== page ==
Headbangers’ Brawl is a weekly column where Metal Insider’s contributors take a moment to debate and analyze two opposing sides of a topical issue occurring in the world of metal and/or the music industry.
Talk of the surviving members of Pantera reuniting with Zakk Wylde filling in for the late Dimebag Darrell is nothing new. Yet Wylde’s recent performance of “I’m Broken” with both Philip Anselmo and Rex Brown has given those rumors new life. Before more people started to ask “Could Pantera actually reunite?”, Vinnie Paul stepped in with a big “no,” not only once again highlighting that there’s too much bad blood between him and his former bandmates but even saying that “a lot of people are selfish” for thinking a reunion could happen. With that in mind, we ponder in this week’s Headbangers’ Brawl whether we would one day want to see Pantera reunite with Wylde on guitar, and whether we’re “selfish” if we say yes.
Zach: On paper, Zakk Wylde definitely seems like the perfect candidate to fill in for Dimebag (both because of his personal connection to everyone in the band, and because we know he has the chops to pull it off). However, I wouldn’t necessarily want Pantera to reunite for a full tour, or even have one guitarist involved. If I had my way, I’d have the three surviving members reunite for only one show with multiple guitarists that were friends with Dimebag and/or were inspired by him to come up and play a song or two. It would be a great for everyone to pay tribute to Dimebag, and a nice way for Anselmo, Brown and Paul to come together and celebrate Pantera’s legacy.
But are we “selfish” for asking the three to put their differences aside for such a reunion? To a degree, yes. Given the circumstances behind Dimebag’s death, and how tensions between the Abbott brothers and Anselmo were extremely bitter to begin with, I could totally understand why Vinnie Paul feels such gossip is disrespectful. And I wouldn’t necessarily want Pantera to continue without Dimebag. That’s why I think a “one night only” show with multiple guitarists stepping up to play would be an ideal scenario for Anselmo, Paul and Brown, as well as the fans.
I’m taking Vinnie Paul’s side on this one. To me, a Pantera reunion with Zakk Wylde (or anyone else, for that matter) seems to be a cheap attempt at cashing in on the band’s fame, as well as acquiescing to the demands of fans that don’t have the right to dictate what the band members do. When you get down to the base of the issue, Vinnie Paul is the last founding member of the band that was also part of its final active lineup, and as such, it should ultimately be his choice as to whether the band does any reunions or not. If he says no, then Phil Anselmo and Rex Brown should be respectful of that and not try to force the issue, because they were both invited to join the band that Vinnie and Dimebag formed before they came along. The fans should also be respectful of that, given the fact that Dimebag is Vinnie’s brother, and it probably takes a heavy emotional toll on Vinnie to hear people talking about who could replace his brother in the lineup. Vinnie has made it clear that he’s moved on from Pantera, and it is selfish for fans to keep trying to bring him back to it.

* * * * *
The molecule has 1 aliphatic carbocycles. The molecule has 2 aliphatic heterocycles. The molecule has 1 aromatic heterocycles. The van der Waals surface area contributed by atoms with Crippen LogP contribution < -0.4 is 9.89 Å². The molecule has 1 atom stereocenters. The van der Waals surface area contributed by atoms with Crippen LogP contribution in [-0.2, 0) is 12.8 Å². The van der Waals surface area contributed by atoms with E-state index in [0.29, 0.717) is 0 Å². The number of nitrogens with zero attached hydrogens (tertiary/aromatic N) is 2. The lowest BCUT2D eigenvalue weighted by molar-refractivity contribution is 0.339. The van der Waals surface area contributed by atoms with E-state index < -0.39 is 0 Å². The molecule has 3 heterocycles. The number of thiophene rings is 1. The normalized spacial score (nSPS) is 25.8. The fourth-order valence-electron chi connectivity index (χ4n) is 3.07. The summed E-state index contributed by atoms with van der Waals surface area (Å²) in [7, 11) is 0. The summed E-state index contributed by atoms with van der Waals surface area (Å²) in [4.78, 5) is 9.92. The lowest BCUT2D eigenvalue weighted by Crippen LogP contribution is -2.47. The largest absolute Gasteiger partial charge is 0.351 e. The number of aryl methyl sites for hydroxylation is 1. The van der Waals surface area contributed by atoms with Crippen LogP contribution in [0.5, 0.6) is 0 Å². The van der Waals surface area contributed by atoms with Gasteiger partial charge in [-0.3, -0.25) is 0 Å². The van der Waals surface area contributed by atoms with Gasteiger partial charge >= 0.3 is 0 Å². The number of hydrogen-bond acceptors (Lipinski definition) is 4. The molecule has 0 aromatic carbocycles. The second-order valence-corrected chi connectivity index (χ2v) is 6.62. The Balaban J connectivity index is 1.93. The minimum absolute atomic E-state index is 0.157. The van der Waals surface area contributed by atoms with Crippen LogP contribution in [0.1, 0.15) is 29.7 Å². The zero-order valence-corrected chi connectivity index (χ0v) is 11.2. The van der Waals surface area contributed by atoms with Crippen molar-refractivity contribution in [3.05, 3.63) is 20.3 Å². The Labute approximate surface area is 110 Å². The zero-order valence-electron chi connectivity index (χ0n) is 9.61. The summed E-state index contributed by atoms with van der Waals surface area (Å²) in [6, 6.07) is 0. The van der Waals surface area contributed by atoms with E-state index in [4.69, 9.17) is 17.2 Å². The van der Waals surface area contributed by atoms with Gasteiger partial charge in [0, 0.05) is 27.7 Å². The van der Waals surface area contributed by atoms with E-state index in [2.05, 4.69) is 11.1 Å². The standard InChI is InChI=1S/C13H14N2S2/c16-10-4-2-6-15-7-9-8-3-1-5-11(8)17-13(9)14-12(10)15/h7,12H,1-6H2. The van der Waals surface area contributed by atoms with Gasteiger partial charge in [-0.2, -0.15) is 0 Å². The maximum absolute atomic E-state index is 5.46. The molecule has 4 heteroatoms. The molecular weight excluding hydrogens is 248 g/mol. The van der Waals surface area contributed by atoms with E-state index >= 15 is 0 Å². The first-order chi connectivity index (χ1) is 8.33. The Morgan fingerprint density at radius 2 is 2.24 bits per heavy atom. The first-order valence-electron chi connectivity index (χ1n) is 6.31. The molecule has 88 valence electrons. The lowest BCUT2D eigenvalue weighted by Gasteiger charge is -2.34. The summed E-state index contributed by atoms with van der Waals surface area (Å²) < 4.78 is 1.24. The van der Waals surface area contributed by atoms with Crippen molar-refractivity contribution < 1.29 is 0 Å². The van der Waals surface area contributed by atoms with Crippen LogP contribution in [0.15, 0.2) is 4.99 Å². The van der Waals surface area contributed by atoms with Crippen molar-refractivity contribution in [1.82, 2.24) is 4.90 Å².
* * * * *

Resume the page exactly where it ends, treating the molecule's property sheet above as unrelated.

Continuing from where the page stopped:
Look, I’m as big of a Pantera fan as anyone else, and the fact that I never got to see them live in concert is an unfortunate piece of my reality. But I don’t want the band members to be forced into playing again when there’s animosity among them. Bands do not perform well when there is interpersonal tension, and forcing any fill-in guitarist to play in the middle of that tension is not fair. Additionally, there are dozens, if not hundreds, of bands with Pantera covers out there, each with their own unique take on the band’s style and sound. Some of these covers are even done by bands that include members of Pantera in their lineups. Yes, it’s not the same thing, but Pantera without Dimebag Darrell isn’t the same thing, either. I don’t understand why so many people are clamoring for a Pantera reunion that still won’t sound the same as the original, no matter who takes Dimebag’s place. In my opinion, the best tribute we can give to Dimebag Darrell and to Pantera, as fans, is to keep listening to their music and to encourage more bands to cover Pantera. Let the music continue to thrive among us as a community, and let it also take on new life in each cover that is performed. Anything beyond that, in my opinion, cheapens the legacy of one of the most influential bands in the history of metal.